The intentions that Soraya chose were around forgiveness and deeper understanding. First, to let go of whatever distance between them that may have been caused by her healthy boundary setting, later to forgive him for succumbing to a disease that he could not control. Her imagery in the first session was of her trying to find a path, trying to climb over a mountain. She described her hands feeling heavy and tied. She described a path, finally, made of dirt. “There is nothing there that should be there, no rocks, no foliage, just dirt.” In the GIM process the Guide never questions the experience of a traveler. I wrote down “just dirt.” It was clear from her somatic experience that one of the pieces holding her back was the feeling that it was out of her hands. After the music process Soraya drew her first Mandala. “I can’t draw,” she said. I reminded her it wasn’t an art class and she couldn’t do it wrong. Her only assignment was to illustrate her experience in the music process to the best of her ability, in any way that felt right. She drew large, colorful flowers.  I was confused, but it was all about to become much more clear:

Me: “Tell me something about your Mandala. You drew flowers and specifically mentioned there weren’t any in your experience.”

Soraya: “My son loved flowers. He loved working in the dirt. He had made me a flower bed that I loved. He took it with him when he moved out, which broke my heart. When we looked for it amongst his things it was nowhere to be found. My husband made me a new one but I can’t even look at it.”

Me: “What’s in it now?”

Soraya: “Dirt.”

What is truly amazing about choosing the right music program for the right person at the right time is that the process then moves itself forward. The imagery that the music helps the brain to access in the subconscious is just what the doctor ordered. I gave Soraya a few assignments. One was to plant all the things in her life she wanted to “grow” in her new garden by writing them down and literally planting her written words. Another was to watch a well-known educational video by Kevin McCauley called Pleasure Unwoven about the disease concept of addiction.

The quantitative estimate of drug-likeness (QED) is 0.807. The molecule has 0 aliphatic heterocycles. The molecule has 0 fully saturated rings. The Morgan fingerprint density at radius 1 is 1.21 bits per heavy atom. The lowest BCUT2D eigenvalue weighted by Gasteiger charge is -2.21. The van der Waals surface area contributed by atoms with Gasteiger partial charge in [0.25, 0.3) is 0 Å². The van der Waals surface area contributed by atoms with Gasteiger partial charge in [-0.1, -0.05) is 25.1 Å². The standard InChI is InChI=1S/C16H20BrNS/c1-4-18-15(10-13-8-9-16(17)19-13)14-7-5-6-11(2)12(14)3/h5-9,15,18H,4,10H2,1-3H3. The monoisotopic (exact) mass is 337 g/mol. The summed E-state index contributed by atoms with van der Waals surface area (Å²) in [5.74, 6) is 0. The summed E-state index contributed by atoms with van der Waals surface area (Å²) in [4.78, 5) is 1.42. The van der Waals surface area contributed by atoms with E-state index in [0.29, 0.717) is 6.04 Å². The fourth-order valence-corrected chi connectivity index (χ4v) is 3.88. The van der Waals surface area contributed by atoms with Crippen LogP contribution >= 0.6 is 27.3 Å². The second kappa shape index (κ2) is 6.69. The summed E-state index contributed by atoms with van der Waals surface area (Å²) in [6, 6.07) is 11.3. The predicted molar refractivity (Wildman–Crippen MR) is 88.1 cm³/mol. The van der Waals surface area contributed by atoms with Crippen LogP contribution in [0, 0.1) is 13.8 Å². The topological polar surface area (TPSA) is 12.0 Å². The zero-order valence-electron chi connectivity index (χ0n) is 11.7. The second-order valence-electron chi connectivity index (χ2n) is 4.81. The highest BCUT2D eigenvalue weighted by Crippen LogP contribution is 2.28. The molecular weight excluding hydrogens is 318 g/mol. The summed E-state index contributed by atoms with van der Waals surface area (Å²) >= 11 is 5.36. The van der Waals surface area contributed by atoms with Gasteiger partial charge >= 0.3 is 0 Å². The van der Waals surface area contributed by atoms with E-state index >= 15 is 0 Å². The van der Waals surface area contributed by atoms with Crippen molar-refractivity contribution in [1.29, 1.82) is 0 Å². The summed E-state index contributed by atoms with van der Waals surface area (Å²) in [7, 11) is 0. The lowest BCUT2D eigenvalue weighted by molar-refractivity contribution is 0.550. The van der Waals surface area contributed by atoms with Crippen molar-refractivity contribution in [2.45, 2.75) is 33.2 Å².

Dirt became a recurring symbol in Soraya’s travelling experiences with music. It was a way she could connect with her son and make peace with his choices. At one point she agreed to do some planting with her grandson (son of her deceased son), which also felt like something that would create connection. The combination of the psychoeducation and connecting through the music and imagery experience helped Soraya to understand she really and truly had done everything a good Mother would and could do.  “I couldn’t have helped him anymore than I already did,” she said. “I deserve to be happy now.” And with that, Soraya did retire and start a new life. She has told me she will ache for her son forever, but she is no longer holding herself responsible for the consequences of his disease and now finds herself able to focus on pleasant memories and times they have shared.